When facility personnel think of condenser-coil and cooling-tower maintenance, their first thoughts usually surround the hassle the task represents. Power washers, cleaning-solvent hoses, buckets, and other cleaning accessories need to be assembled and moved from unit to unit, on and off of rooftops, and behind buildings and other locations. Each unit has to be opened, housings have to be removed, and internal components have to be power-washed. Then the equipment has to be reassembled before moving on to the next unit.

As unpleasant as this job is, ensuring that cooling equipment provides a comfortable work environment is critical. If cooling equipment fails because of system fouling, building temperature and humidity will rise, causing occupant discomfort and a reduction in work efficiency. Furthermore, with companies relying increasingly on computers, failure caused by overheating can bring business operations to a standstill.

COOLING-EQUIPMENT MAINTENANCE

In most regions of North America, cottonwood seed is a major contributor to cooling-equipment fouling. This naturally occurring airborne contaminant (generated by poplar trees) usually affects operations from May through early August. Therefore, HVAC maintenance engineers typically must clean equipment frequently during this period or risk equipment failure. Also in summer, insects, paper, construction debris, birds, and just about anything else that blows in the wind seems to find its way into the cooling equipment. The final seasonal assault comes during fall, when trees drop their leaves, which always seem to collect in condenser coils and cooling towers.

Keeping up with HVAC maintenance during the spring, summer, and fall is nearly a full-time job for most HVAC maintenance engineers. As economic realities cause maintenance budgets and staffing to be reduced, it is becoming increasingly important that companies find effective maintenance solutions to streamline day-to-day HVAC maintenance activities and handle work loads more effectively.

MAKING THE MOST OF A BUDGET

If a company is in a lean maintenance-staffing situation, how high on the to-do list would cleaning condenser coils and cooling towers be? Given that it is time-consuming and hard, dirty work, most people would rank the job pretty low. Unfortunately, if the equipment is in need of cleaning and maintenance is delayed, it will continue to operate at an increasing level of inefficiency until it no longer can support the cooling requirements.

Consider the same to-do list. But this time, think about what would happen if cleaning the cooling towers and condenser coils took only a few minutes per unit. Where would this task fall on the to-do list? While there is no real way of knowing, the likelihood that it would rank higher on the list is good. Furthermore, if cleaning the equipment was as easy as using a broom or rinsing with a hose and did not require equipment opening or disassembly, nearly anyone could perform the maintenance and, thus, the dynamics of the HVAC/cooling-tower maintenance process would change.

CHANGING THE MAINTENANCE PROCESS

Air-intake filtration specifically engineered for use on condenser coils, cooling towers, and other HVAC equipment is a useful way to prevent equipment fouling. Unlike window, bug, and shade screens and conventional filters (roll media, pleated filters, and electrostatic filters) that largely are designed for internal use on air-handling units and forced-air heating systems, air-intake filters are designed to mount on the outside of the equipment. There, they stop airborne debris before it enters the system, where it can be seen and quickly removed using a broom, brush, or shop vacuum or by rinsing with a garden hose. Even the rain has a cleansing effect on air-intake filters, as they do not need to be removed for cleaning. Also, because of the critical airflow requirements of cooling towers and condensing coils, air-intake filters are engineered to be nearly invisible to the airflow on high-volume/high-velocity airflow systems. (Static-pressure drop is less than 1/10-in. wg at an air velocity of 600 fpm.)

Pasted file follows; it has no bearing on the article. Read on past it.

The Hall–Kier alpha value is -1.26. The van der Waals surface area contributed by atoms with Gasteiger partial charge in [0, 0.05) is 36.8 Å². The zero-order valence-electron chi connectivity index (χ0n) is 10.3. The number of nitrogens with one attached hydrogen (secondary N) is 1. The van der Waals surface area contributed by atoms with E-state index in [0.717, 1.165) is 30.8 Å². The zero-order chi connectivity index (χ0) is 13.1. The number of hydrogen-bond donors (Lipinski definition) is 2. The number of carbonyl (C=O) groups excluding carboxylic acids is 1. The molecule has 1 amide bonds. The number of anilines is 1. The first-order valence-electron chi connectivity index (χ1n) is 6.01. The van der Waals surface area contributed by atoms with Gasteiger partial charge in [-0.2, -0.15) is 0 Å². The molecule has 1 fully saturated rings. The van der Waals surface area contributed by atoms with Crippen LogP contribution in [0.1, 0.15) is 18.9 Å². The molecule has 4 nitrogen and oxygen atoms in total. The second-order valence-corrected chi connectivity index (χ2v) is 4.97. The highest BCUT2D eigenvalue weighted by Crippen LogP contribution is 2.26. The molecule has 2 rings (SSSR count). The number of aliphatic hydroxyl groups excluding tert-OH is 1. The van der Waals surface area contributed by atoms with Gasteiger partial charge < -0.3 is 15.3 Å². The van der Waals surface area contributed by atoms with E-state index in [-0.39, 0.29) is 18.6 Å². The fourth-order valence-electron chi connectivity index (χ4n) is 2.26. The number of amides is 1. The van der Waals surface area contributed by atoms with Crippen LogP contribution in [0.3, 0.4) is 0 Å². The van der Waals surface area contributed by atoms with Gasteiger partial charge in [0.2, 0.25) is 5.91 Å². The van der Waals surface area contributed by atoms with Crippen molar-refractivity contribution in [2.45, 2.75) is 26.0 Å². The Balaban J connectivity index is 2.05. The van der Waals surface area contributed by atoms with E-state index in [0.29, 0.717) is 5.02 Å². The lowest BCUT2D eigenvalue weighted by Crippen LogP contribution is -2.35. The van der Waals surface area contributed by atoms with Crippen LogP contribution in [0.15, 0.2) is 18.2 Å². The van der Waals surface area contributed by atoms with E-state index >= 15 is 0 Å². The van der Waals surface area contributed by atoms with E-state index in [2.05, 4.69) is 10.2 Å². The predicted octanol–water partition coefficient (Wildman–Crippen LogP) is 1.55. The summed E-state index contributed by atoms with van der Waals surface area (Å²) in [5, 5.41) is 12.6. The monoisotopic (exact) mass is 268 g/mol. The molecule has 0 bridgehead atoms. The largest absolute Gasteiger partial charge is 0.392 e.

CONCLUSION

Air-intake filters help eliminate problems by reducing HVAC maintenance time and effort. They also can save money.

The benefits of air-intake filters for condenser-coil maintenance include:

  • Preventing debris from getting into coils.

  • Reducing/eliminating annual pressure washing.

  • Reducing/eliminating the need for cleaning chemicals.

  • Helping reduce energy costs because coils stay clean all season long.

  • Reducing maintenance, repairs, and downtime.

The benefits of air-intake filters for cooling-tower maintenance include:

  • Reducing/eliminating sludge buildup in basins by reducing bio-loading.

  • Preventing fill fouling.

  • Preventing the plugging of strainers, blowdown valves, and heat exchangers.

  • Helping reduce algae growth by diffusing sunlight, which supports photosynthesis.

  • Reducing water-treatment-chemical consumption by up to 50 percent.

  • Reducing maintenance and repair costs, downtime, and lost productivity.

Randy Simmons is vice president and general manager of Air Solution Co., a manufacturer of air-intake filtration systems for chiller and condensing coils, cooling towers, rooftop units, and other high-volume/high-velocity air-intake systems. He can be contacted at 513-860-9784.